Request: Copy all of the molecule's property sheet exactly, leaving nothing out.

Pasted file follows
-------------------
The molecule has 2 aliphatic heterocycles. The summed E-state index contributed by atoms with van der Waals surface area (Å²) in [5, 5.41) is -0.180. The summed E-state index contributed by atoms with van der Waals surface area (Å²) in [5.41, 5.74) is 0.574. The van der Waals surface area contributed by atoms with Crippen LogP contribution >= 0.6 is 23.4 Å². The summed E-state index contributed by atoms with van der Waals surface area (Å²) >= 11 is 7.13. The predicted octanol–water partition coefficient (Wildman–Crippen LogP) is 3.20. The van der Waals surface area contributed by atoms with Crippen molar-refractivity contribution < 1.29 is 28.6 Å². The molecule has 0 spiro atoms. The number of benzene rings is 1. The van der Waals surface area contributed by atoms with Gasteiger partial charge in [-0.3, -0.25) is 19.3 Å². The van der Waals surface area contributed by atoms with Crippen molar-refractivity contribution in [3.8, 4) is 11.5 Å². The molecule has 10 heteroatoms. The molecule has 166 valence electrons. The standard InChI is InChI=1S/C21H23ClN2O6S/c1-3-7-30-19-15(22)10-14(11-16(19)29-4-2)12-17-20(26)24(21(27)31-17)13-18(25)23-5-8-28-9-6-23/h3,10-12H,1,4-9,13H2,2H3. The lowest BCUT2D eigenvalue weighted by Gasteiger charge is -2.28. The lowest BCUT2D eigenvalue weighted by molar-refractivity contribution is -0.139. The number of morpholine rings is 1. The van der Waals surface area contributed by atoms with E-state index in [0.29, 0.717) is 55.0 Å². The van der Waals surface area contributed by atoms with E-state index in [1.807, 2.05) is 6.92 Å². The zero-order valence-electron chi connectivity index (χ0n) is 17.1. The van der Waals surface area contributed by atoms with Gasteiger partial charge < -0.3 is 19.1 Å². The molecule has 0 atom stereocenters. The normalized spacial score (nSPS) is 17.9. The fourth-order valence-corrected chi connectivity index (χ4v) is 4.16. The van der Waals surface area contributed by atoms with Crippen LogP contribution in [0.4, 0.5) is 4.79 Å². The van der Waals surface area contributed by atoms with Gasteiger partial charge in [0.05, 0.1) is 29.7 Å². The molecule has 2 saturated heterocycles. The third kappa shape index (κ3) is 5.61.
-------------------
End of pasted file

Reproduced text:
The molecule has 2 aliphatic heterocycles. The summed E-state index contributed by atoms with van der Waals surface area (Å²) in [5, 5.41) is -0.180. The summed E-state index contributed by atoms with van der Waals surface area (Å²) in [5.41, 5.74) is 0.574. The van der Waals surface area contributed by atoms with Crippen LogP contribution >= 0.6 is 23.4 Å². The summed E-state index contributed by atoms with van der Waals surface area (Å²) >= 11 is 7.13. The predicted octanol–water partition coefficient (Wildman–Crippen LogP) is 3.20. The van der Waals surface area contributed by atoms with Crippen molar-refractivity contribution < 1.29 is 28.6 Å². The molecule has 0 spiro atoms. The number of benzene rings is 1. The van der Waals surface area contributed by atoms with Gasteiger partial charge in [-0.3, -0.25) is 19.3 Å². The van der Waals surface area contributed by atoms with Crippen molar-refractivity contribution in [3.8, 4) is 11.5 Å². The molecule has 10 heteroatoms. The molecule has 166 valence electrons. The standard InChI is InChI=1S/C21H23ClN2O6S/c1-3-7-30-19-15(22)10-14(11-16(19)29-4-2)12-17-20(26)24(21(27)31-17)13-18(25)23-5-8-28-9-6-23/h3,10-12H,1,4-9,13H2,2H3. The lowest BCUT2D eigenvalue weighted by Gasteiger charge is -2.28. The lowest BCUT2D eigenvalue weighted by molar-refractivity contribution is -0.139. The number of morpholine rings is 1. The van der Waals surface area contributed by atoms with E-state index in [0.29, 0.717) is 55.0 Å². The van der Waals surface area contributed by atoms with E-state index in [1.807, 2.05) is 6.92 Å². The zero-order valence-electron chi connectivity index (χ0n) is 17.1. The van der Waals surface area contributed by atoms with Gasteiger partial charge < -0.3 is 19.1 Å². The molecule has 0 atom stereocenters. The normalized spacial score (nSPS) is 17.9. The fourth-order valence-corrected chi connectivity index (χ4v) is 4.16. The van der Waals surface area contributed by atoms with Crippen LogP contribution in [0.4, 0.5) is 4.79 Å². The van der Waals surface area contributed by atoms with Gasteiger partial charge in [0.05, 0.1) is 29.7 Å². The molecule has 2 saturated heterocycles. The third kappa shape index (κ3) is 5.61.